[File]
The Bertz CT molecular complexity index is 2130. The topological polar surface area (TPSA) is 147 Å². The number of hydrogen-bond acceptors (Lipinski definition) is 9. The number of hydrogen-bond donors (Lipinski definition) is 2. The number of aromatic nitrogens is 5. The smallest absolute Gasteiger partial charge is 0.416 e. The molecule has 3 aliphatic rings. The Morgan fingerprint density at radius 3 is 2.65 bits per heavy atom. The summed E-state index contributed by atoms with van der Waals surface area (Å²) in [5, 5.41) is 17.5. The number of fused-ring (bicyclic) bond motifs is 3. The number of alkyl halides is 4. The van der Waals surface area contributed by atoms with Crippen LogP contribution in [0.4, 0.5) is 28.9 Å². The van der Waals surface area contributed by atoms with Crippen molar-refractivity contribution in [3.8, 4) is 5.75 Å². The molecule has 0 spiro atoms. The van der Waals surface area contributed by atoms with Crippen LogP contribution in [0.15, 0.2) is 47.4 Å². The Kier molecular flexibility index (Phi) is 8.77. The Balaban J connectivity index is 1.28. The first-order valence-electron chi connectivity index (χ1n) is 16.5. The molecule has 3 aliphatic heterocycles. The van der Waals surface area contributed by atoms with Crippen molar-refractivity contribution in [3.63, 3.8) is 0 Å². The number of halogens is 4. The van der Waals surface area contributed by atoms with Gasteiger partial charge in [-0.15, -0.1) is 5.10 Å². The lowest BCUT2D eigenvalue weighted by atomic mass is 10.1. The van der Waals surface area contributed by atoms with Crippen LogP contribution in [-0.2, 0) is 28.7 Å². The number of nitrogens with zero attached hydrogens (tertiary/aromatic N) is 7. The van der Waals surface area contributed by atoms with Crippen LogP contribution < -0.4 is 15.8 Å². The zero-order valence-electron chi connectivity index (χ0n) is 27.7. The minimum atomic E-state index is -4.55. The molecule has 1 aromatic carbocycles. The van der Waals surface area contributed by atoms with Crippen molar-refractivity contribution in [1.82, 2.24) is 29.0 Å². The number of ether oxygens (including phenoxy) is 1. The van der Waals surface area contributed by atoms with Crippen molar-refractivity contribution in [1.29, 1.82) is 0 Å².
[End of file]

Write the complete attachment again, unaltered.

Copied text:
The Bertz CT molecular complexity index is 2130. The topological polar surface area (TPSA) is 147 Å². The number of hydrogen-bond acceptors (Lipinski definition) is 9. The number of hydrogen-bond donors (Lipinski definition) is 2. The number of aromatic nitrogens is 5. The smallest absolute Gasteiger partial charge is 0.416 e. The molecule has 3 aliphatic rings. The Morgan fingerprint density at radius 3 is 2.65 bits per heavy atom. The summed E-state index contributed by atoms with van der Waals surface area (Å²) in [5, 5.41) is 17.5. The number of fused-ring (bicyclic) bond motifs is 3. The number of alkyl halides is 4. The van der Waals surface area contributed by atoms with Crippen LogP contribution in [0.4, 0.5) is 28.9 Å². The van der Waals surface area contributed by atoms with Crippen molar-refractivity contribution in [3.8, 4) is 5.75 Å². The molecule has 0 spiro atoms. The van der Waals surface area contributed by atoms with Crippen LogP contribution in [0.15, 0.2) is 47.4 Å². The Kier molecular flexibility index (Phi) is 8.77. The Balaban J connectivity index is 1.28. The first-order valence-electron chi connectivity index (χ1n) is 16.5. The molecule has 3 aliphatic heterocycles. The van der Waals surface area contributed by atoms with Crippen molar-refractivity contribution in [3.63, 3.8) is 0 Å². The number of halogens is 4. The van der Waals surface area contributed by atoms with Gasteiger partial charge in [-0.15, -0.1) is 5.10 Å². The lowest BCUT2D eigenvalue weighted by atomic mass is 10.1. The van der Waals surface area contributed by atoms with Crippen LogP contribution in [-0.2, 0) is 28.7 Å². The number of nitrogens with zero attached hydrogens (tertiary/aromatic N) is 7. The van der Waals surface area contributed by atoms with Crippen LogP contribution < -0.4 is 15.8 Å². The zero-order valence-electron chi connectivity index (χ0n) is 27.7. The minimum atomic E-state index is -4.55. The molecule has 1 aromatic carbocycles. The van der Waals surface area contributed by atoms with Crippen molar-refractivity contribution in [1.82, 2.24) is 29.0 Å². The number of ether oxygens (including phenoxy) is 1. The van der Waals surface area contributed by atoms with Crippen molar-refractivity contribution in [1.29, 1.82) is 0 Å².